The family of a soldier who died in a Ministry of Defence (MoD) nerve gas experiment at Porton Down is pleased an unlawful killing verdict will stand.
Leading Aircraftsman Ronald Maddison died at the base in 1953
Leading Aircraftsman Ronald Maddison, from County Durham, 20, died after sarin was dabbed on his arm at the laboratory on Salisbury Plain, in 1953.
The High Court has approved a deal between the MoD and family which means the inquest verdict from 2004 stands.
The MoD has admitted "gross negligence" rather than a lack of consent.
Barrage of criticism
But the 400-strong Porton Down Veterans Group said the settlement "smothers" evidence that Mr Maddison never gave his informed consent to the test which killed him.
The original inquest in 1953 reached a verdict of death by misadventure but in 2004, a Wiltshire coroner's jury returned a verdict of unlawful killing.
Lord Chief Justice Lord Woolf had granted permission for the second inquest following a campaign by Leading Aircraftsman Maddison's family and an inquiry by Wiltshire Police.
When it became known that the MoD intended to seek a judicial review of the second inquest verdict - despite admissions that there had been negligence - armed services veterans responded with a barrage of criticism.
Alan Care, who represents the family of Mr Maddison, said the serviceman's sister, Lilias Craik, was "delighted" with the outcome. He added: "She suffered a stroke during the inquest. This is finality and she will be very pleased with this."
Lilias Craik and other veterans will continue with their claims for compensation.
Eric Gow, chairman of the Porton Down Veterans Group, who was himself subjected to LSD and mustard gas experiments, said: "Young servicemen were subjected to dangerous non-therapeutic experiments without being properly informed of the risks.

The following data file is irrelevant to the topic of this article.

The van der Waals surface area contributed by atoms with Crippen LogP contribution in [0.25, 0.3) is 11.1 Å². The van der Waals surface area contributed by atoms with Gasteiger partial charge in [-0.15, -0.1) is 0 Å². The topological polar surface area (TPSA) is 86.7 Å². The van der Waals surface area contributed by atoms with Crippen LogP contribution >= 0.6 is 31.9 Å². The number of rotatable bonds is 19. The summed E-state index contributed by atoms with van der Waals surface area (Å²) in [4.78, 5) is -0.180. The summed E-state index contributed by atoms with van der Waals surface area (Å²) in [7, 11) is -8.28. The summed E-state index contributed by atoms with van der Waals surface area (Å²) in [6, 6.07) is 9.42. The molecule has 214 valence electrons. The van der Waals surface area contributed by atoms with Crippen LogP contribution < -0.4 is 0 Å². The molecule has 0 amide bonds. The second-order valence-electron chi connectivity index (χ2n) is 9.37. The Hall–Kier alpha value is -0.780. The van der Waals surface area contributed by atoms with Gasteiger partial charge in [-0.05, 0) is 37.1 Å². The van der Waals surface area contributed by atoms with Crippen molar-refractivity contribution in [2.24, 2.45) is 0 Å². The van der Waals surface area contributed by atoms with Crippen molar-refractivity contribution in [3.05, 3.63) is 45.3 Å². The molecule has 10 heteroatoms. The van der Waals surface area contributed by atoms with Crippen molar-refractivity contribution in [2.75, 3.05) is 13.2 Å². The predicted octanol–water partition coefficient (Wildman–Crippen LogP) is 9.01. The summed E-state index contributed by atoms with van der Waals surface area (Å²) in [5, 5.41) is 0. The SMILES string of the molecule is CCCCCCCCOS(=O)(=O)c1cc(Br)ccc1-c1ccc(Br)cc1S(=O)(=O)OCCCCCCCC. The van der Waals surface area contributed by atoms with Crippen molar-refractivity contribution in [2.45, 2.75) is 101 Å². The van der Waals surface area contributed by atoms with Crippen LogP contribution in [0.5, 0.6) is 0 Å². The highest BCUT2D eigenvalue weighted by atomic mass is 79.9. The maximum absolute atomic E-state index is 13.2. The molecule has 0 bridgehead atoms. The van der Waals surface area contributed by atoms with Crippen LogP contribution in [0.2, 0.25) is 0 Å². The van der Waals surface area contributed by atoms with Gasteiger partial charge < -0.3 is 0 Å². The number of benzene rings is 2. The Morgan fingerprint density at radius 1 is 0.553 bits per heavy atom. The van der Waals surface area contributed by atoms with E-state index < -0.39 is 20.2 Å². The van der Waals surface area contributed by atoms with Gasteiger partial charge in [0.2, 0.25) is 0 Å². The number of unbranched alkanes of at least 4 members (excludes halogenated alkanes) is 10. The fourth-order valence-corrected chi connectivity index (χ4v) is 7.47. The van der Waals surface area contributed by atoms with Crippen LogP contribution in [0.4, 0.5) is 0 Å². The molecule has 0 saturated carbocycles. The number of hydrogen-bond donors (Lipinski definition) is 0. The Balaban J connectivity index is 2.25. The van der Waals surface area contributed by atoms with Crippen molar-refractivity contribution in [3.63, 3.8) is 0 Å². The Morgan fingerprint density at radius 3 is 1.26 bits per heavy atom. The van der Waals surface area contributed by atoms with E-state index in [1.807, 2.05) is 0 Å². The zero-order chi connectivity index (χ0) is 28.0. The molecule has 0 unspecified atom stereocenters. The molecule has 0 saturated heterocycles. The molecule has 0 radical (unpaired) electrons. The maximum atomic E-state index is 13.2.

"They were not told that the object of the exercise was to discover the boundaries of vulnerability of the human body to dangerous war gases."
He also accused the MoD of "using the public's money" to try to overturn the verdict of the Wiltshire coroner's jury.
Rejecting Mr Gower's objection to the High Court action being halted, Lord Justice Richards said: "The public interest has already been substantially served by the second inquest, which brought into the open the full circumstances of the nerve
agent experiments conducted at Porton Down and how the deceased met his death.
"The retention of a verdict of unlawful killing ensures that the message resulting from that second inquest is not diluted.
"Whilst recognising the strength of feeling on behalf of the Porton Down Veterans Group, we don't feel there is sufficient general public interest to be served by a further legal and factual assessment concerning consent to non-therapeutic tests such as occurred in this case."